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Accid Anal Prev. 2020 Jan;134:105346. doi: 10.1016/j.aap.2019.105346. Epub 2019 Nov 9.

Pedestrians distracted by their smartphone: Are in-ground flashing lights catching their attention? A laboratory study.

Author information

1
Queensland University of Technology (QUT), Centre for Accident Research and Road Safety - Queensland, Australia; Australasian Centre for Rail Innovation, Australia. Electronic address: g.larue@qut.edu.au.
2
Queensland University of Technology (QUT), Centre for Accident Research and Road Safety - Queensland, Australia; Stockholm University, Stress Research Institute, Sweden.
3
Queensland University of Technology (QUT), School of Optometry and Vision Science, Australia.
4
Queensland University of Technology (QUT), Centre for Accident Research and Road Safety - Queensland, Australia.

Abstract

Pedestrian distraction is a growing road safety concern worldwide. While there are currently no studies linking distraction and pedestrian crash risk, distraction has been shown to increase risky behaviours in pedestrians, for example, through reducing visual scanning before traversing an intersection. Illuminated in-ground Light Emitting Diodes (LEDs) embedded into pathways are an emerging solution to address the growing distraction problem associated with mobile use while walking. The current study sought to determine if such an intervention was effective in attracting the attention of distracted pedestrians. We conducted a controlled laboratory study (N = 24) to evaluate whether pedestrians detected the activation of flashing LEDs when distracted by a smartphone more accurately and efficiently when the lights were located on the floor compared to a control position on the wall. Eye gaze movements via an eye tracker and behavioural responses via response times assessed the detection of these flashing LEDs. Distracted participants were able to detect the activation of the floor and wall-mounted LEDs with accuracies above 90%. The visual and auditory distraction tasks increased reaction times by 143 and 124 ms, respectively. Even when distracted, performance improved with floor LEDs close to participants, with reaction time improvements by 43 and 159 ms for the LEDs 2 and 1 ms away from the participant respectively. The addition of floor LED lights resulted in a performance similar to the one observed for wall-mounted LEDs in the non-distracted condition. Moreover, participants did not necessarily need to fixate on the LEDs to detect their activation, thus were likely to have detected them using their peripheral vision. The findings suggest that LEDs embedded in pathways are likely to be effective at attracting the attention of distracted pedestrians. Further research needs to be conducted in the field to confirm these findings, and to evaluate the actual effects on behaviour under real-world conditions.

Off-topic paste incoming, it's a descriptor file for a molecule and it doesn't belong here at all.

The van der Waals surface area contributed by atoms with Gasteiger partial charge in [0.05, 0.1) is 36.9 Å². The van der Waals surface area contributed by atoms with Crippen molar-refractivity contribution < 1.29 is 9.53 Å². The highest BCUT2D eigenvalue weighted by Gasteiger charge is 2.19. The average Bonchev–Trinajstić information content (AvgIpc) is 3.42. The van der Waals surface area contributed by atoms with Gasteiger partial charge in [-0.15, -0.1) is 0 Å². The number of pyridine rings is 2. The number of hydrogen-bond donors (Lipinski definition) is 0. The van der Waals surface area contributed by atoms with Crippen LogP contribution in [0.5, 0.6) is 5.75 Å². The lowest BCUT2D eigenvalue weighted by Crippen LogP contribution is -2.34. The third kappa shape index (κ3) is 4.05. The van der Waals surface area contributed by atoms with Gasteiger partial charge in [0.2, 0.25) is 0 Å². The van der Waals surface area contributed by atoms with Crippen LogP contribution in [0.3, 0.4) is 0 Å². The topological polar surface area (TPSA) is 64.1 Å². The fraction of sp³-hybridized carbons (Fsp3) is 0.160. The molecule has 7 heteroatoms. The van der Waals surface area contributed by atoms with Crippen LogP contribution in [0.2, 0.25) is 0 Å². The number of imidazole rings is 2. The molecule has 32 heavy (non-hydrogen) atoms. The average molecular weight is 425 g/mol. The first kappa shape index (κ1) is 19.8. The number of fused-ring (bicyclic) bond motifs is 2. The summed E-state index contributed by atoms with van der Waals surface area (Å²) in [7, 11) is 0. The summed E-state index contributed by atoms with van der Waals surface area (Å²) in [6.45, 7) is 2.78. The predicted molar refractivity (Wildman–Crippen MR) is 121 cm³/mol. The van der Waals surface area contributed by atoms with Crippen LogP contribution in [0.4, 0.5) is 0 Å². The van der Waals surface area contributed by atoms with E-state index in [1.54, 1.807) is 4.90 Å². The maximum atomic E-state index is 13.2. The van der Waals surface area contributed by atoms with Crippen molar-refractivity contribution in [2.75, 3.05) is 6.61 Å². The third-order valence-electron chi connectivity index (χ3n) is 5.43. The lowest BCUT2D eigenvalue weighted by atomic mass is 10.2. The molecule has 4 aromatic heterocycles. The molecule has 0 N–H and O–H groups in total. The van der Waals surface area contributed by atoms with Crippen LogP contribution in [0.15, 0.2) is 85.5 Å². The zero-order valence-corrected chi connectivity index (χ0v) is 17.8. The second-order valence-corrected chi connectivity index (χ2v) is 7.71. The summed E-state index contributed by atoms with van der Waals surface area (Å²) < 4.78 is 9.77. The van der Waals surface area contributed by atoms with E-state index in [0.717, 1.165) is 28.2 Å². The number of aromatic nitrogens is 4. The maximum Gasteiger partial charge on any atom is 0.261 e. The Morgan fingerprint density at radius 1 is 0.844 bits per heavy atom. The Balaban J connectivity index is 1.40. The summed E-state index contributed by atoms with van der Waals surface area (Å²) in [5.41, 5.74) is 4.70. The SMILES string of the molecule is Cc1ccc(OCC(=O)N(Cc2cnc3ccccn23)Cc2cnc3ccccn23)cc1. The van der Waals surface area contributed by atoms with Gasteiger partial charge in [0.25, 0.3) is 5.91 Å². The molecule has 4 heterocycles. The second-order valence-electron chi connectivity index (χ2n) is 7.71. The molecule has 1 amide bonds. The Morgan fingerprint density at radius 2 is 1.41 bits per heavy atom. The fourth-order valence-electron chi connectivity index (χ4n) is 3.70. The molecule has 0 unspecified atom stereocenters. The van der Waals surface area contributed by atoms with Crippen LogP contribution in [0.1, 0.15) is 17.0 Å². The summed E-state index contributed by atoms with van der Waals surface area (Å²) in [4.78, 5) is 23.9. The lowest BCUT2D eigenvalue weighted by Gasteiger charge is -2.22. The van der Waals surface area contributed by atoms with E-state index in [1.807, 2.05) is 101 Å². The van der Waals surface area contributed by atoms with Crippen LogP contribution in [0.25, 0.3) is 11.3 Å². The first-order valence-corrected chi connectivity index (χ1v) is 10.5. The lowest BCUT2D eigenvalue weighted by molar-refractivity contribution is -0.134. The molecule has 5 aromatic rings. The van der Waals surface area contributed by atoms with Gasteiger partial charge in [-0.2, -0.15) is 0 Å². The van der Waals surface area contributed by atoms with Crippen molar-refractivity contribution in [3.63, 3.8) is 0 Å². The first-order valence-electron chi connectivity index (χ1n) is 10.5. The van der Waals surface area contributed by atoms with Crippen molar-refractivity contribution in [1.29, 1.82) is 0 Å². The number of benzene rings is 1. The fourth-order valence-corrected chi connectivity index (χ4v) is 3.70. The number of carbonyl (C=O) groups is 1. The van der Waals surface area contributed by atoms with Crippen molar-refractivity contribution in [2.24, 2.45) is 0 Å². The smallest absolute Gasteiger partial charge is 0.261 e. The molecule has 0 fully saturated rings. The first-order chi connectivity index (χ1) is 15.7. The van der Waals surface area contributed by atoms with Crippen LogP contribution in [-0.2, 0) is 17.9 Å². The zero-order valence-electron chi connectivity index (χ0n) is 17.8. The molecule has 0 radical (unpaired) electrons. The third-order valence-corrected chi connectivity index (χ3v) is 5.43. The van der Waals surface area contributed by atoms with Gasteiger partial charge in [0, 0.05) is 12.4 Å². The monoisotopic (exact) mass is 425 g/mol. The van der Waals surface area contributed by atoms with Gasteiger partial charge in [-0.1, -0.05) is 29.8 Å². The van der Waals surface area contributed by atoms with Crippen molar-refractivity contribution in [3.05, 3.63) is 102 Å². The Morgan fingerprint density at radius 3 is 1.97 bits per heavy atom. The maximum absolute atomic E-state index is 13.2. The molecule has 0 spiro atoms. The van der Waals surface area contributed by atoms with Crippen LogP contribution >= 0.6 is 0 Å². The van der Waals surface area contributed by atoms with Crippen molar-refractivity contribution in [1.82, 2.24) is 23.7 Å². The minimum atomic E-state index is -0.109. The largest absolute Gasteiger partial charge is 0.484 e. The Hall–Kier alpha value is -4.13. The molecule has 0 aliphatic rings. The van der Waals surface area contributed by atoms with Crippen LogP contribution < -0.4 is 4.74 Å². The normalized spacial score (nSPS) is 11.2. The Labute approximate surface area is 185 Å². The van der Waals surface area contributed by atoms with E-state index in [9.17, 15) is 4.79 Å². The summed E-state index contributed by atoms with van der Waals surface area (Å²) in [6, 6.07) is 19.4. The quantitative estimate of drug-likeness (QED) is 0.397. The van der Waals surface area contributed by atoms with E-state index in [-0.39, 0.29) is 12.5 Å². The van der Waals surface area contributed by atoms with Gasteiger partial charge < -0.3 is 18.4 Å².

KEYWORDS:

Crossing; Distraction; Mobile phone; Pedestrian; Reaction times; Road intervention; Standing and walking

PMID:
31710957
DOI:
10.1016/j.aap.2019.105346

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